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From submarine to lacustrine groundwater discharge

January 1, 2017

Submarine groundwater discharge (SGD) and its role in marine nutrient cycling are well known since the last decade. The freshwater equivalent, lacustrine groundwater discharge (LGD), is often still disregarded, although first reports of LGD are more than 50 years old. We identify nine different reasons why groundwater has long been disregarded in both freshwater and marine environments such as invisibility of groundwater discharge, the size of the interface and its difficult accessibility. Although there are some
fundamental differences in the hydrology of SGD and LGD, caused primarily by seawater recirculation that occurs only in cases of SGD, there are also a lot of similarities such as a focusing of discharge to near-shore areas. Nutrient concentrations in groundwater near the groundwater–surface water interface might be anthropogenically enriched. Due to spatial heterogeneity of aquifer characteristics and biogeochemical processes, the quantification of groundwater-borne nutrient loads is challenging. Both nitrogen and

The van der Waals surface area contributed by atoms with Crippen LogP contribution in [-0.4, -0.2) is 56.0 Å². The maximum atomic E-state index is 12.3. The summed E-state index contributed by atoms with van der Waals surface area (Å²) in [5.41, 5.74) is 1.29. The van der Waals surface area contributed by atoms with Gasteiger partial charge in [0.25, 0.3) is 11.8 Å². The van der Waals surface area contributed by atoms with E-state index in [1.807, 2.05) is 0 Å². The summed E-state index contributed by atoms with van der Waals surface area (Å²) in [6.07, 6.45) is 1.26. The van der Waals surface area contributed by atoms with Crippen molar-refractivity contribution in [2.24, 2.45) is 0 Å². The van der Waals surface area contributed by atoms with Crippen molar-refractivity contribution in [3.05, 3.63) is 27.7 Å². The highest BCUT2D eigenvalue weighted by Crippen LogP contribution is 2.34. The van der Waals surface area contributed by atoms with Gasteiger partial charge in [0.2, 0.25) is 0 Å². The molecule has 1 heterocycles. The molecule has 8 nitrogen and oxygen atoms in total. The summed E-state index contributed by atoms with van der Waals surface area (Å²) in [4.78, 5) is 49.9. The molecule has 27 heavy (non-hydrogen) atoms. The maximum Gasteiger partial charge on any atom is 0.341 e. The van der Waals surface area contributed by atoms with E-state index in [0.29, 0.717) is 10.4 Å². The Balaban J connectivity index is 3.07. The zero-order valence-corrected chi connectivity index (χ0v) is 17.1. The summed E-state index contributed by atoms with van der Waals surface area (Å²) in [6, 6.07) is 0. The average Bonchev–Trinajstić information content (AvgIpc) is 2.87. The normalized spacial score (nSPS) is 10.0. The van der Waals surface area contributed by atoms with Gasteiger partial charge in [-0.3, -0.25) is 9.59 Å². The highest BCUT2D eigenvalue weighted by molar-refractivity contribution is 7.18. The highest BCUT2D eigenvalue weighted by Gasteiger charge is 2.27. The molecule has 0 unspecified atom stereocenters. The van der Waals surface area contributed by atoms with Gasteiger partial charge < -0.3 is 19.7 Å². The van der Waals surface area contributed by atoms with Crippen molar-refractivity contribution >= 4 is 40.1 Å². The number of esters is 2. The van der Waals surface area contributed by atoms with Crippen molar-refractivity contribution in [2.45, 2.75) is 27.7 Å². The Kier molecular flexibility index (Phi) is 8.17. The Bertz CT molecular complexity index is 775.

phosphorus might be mobile in near-shore aquifers and in a lot of case studies large groundwater-borne nutrient loads have been reported.

Publication Year 2017
Title From submarine to lacustrine groundwater discharge
DOI 10.5194/piahs-365-72-2015
Authors Jörg Lewandowski, Karin Meinikmann, Franziska Pöschke, Gunnar Nützmann, Donald O. Rosenberry
Publication Type Conference Paper
Publication Subtype Conference Paper
Index ID 70189953
Record Source USGS Publications Warehouse
USGS Organization National Research Program - Central Branch